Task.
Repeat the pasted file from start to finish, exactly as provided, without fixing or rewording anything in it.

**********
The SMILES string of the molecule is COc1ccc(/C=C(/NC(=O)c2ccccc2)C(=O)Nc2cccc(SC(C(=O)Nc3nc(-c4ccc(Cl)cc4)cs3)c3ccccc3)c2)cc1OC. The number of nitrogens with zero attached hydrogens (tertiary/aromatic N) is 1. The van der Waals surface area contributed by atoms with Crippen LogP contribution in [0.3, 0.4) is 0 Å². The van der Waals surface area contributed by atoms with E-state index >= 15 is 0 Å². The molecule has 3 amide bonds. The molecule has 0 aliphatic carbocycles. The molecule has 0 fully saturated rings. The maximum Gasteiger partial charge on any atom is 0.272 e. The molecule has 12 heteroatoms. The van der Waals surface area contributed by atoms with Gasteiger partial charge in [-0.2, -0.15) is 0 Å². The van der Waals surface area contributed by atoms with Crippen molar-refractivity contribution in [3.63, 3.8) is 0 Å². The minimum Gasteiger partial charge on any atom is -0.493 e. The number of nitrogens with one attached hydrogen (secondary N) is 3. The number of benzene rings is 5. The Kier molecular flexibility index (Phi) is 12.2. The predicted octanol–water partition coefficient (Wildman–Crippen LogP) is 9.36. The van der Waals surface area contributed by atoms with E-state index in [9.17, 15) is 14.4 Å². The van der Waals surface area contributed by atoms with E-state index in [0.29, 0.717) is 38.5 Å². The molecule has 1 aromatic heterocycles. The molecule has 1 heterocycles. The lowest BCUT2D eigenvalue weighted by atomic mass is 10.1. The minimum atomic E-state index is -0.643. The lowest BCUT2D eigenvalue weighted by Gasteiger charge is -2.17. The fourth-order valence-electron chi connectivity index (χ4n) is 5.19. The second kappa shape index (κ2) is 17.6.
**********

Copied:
The SMILES string of the molecule is COc1ccc(/C=C(/NC(=O)c2ccccc2)C(=O)Nc2cccc(SC(C(=O)Nc3nc(-c4ccc(Cl)cc4)cs3)c3ccccc3)c2)cc1OC. The number of nitrogens with zero attached hydrogens (tertiary/aromatic N) is 1. The van der Waals surface area contributed by atoms with Crippen LogP contribution in [0.3, 0.4) is 0 Å². The van der Waals surface area contributed by atoms with E-state index >= 15 is 0 Å². The molecule has 3 amide bonds. The molecule has 0 aliphatic carbocycles. The molecule has 0 fully saturated rings. The maximum Gasteiger partial charge on any atom is 0.272 e. The molecule has 12 heteroatoms. The van der Waals surface area contributed by atoms with Gasteiger partial charge in [-0.2, -0.15) is 0 Å². The van der Waals surface area contributed by atoms with Crippen molar-refractivity contribution in [3.63, 3.8) is 0 Å². The minimum Gasteiger partial charge on any atom is -0.493 e. The number of nitrogens with one attached hydrogen (secondary N) is 3. The number of benzene rings is 5. The Kier molecular flexibility index (Phi) is 12.2. The predicted octanol–water partition coefficient (Wildman–Crippen LogP) is 9.36. The van der Waals surface area contributed by atoms with E-state index in [9.17, 15) is 14.4 Å². The van der Waals surface area contributed by atoms with E-state index in [0.29, 0.717) is 38.5 Å². The molecule has 1 aromatic heterocycles. The molecule has 1 heterocycles. The lowest BCUT2D eigenvalue weighted by atomic mass is 10.1. The minimum atomic E-state index is -0.643. The lowest BCUT2D eigenvalue weighted by Gasteiger charge is -2.17. The fourth-order valence-electron chi connectivity index (χ4n) is 5.19. The second kappa shape index (κ2) is 17.6.